Eighth Friday of Denha: Patron of the Church

Click play to listen the Evangalion (gospel reading) of the day.

Today the Church exhorts us to remember the Patron of the Church. In Syriac the words Had Parsopa are used to express the sense of the word Patron. The literal meaning of the Syriac expression is One Person. Who is this person? Evidently it is the person who gave origin to the Individual or Particular Church by his evangelization. That is Mar Toma Shliha, St Thomas, the Apostle, for the ancient Christian community in India. They are known as St Thomas Christians in the elite circles. But traditionally these Christians designated themselves by the word Nasrani which means the follower of Nasarene Jesus. This is an analogue for the now international word Christian. The Nasranies should remember their Father in Faith Mar Toma Shliha (St Thomas, the Apostle) today in a special way. Whatever Mar Toma Shliha has bequeathed to us also should be thankfully remembered. The Light of Christian Faith, Personal Love for Christ to the extent of even courting death with Him, and the Devotion to the Mother of God may be highlighted as the legacies bequeathed for the Nasranies by Mar Toma Shliha.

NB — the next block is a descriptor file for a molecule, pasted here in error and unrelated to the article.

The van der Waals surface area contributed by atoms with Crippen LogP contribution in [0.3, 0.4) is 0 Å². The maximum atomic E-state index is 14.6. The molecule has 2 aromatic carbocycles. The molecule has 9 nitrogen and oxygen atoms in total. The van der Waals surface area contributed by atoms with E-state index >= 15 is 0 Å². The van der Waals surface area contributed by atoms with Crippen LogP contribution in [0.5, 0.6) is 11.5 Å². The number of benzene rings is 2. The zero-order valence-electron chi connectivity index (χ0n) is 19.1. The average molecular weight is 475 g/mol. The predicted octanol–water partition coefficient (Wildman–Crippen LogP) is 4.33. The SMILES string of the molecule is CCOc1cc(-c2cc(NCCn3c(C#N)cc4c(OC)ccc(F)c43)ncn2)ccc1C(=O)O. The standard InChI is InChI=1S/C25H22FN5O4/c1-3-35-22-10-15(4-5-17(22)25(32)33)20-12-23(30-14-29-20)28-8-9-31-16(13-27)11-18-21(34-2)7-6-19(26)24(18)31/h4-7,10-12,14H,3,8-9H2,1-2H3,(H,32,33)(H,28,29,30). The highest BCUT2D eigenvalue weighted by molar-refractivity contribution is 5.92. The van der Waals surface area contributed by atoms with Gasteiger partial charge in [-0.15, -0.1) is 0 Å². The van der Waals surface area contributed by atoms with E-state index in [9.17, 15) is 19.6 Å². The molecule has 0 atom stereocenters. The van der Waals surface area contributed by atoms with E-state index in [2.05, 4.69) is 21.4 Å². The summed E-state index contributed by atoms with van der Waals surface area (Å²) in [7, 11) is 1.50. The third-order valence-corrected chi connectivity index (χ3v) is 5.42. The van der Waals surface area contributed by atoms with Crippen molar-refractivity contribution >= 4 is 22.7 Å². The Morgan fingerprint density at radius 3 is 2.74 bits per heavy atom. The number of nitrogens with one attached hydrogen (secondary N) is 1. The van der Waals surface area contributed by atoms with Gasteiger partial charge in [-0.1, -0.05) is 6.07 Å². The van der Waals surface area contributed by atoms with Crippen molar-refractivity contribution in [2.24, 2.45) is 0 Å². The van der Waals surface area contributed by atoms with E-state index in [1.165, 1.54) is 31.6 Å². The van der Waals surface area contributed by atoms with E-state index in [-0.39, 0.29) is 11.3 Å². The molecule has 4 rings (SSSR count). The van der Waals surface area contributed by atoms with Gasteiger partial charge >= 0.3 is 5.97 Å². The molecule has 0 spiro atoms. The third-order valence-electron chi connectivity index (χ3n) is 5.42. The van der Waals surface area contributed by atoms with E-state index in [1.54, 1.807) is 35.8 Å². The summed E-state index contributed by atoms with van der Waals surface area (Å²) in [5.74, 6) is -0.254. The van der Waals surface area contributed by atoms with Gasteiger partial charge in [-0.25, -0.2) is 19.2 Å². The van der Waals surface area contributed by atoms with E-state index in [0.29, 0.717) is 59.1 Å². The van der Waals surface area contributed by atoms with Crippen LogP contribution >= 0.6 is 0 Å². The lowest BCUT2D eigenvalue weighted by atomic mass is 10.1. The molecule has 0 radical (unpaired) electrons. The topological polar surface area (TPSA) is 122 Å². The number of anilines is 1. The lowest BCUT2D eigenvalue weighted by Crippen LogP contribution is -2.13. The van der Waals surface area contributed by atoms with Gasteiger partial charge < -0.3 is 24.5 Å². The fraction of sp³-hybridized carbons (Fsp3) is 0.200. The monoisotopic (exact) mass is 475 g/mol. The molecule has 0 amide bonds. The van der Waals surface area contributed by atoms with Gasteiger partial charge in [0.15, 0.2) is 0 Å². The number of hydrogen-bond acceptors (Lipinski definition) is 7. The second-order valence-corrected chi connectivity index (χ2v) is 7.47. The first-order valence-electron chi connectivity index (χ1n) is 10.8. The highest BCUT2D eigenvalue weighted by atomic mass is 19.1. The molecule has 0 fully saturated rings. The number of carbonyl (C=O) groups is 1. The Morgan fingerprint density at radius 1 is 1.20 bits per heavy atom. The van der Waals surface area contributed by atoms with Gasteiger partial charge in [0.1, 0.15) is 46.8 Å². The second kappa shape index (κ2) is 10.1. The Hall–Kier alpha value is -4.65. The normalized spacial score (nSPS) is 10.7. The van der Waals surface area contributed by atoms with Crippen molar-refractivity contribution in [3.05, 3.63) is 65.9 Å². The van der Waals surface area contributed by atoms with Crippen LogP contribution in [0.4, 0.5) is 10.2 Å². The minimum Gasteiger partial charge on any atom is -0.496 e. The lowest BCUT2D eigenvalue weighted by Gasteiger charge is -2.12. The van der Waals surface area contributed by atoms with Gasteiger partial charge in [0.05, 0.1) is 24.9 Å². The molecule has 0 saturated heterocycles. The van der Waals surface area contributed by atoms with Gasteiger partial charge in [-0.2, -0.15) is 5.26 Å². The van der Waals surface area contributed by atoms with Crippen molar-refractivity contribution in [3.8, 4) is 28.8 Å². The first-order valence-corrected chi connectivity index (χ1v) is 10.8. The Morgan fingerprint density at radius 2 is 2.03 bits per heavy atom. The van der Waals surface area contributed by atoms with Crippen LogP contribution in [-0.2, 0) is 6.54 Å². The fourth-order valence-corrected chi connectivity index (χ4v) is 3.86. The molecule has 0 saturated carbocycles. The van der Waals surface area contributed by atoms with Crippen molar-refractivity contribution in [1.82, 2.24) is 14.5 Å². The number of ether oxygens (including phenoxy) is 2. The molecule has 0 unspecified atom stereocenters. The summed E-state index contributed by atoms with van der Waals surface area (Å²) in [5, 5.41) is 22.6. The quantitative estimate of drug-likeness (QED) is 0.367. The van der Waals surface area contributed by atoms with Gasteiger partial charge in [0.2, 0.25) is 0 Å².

The word Syria was coined by the Greeks to designate the territory that is indicated by the word Aram in the Hebrew Bible and its Syriac version. So also the language of Aram called Aramaic was rendered by the word Syriac by the Greeks. But we know from history that Aramaic was the language spoken in Palestine, which was outside the political Syria, during the time of Our Lord. The Jewish exiles in Babylon (597-537 B.C.) began to speak Aramaic which was the language of the Babylonian or Chaldean empire, and they continued it even after their return to Palestine from exile. In Christian times the developed and classical form of Aramaic began to be known as Chaldean Syriac or East Syriac.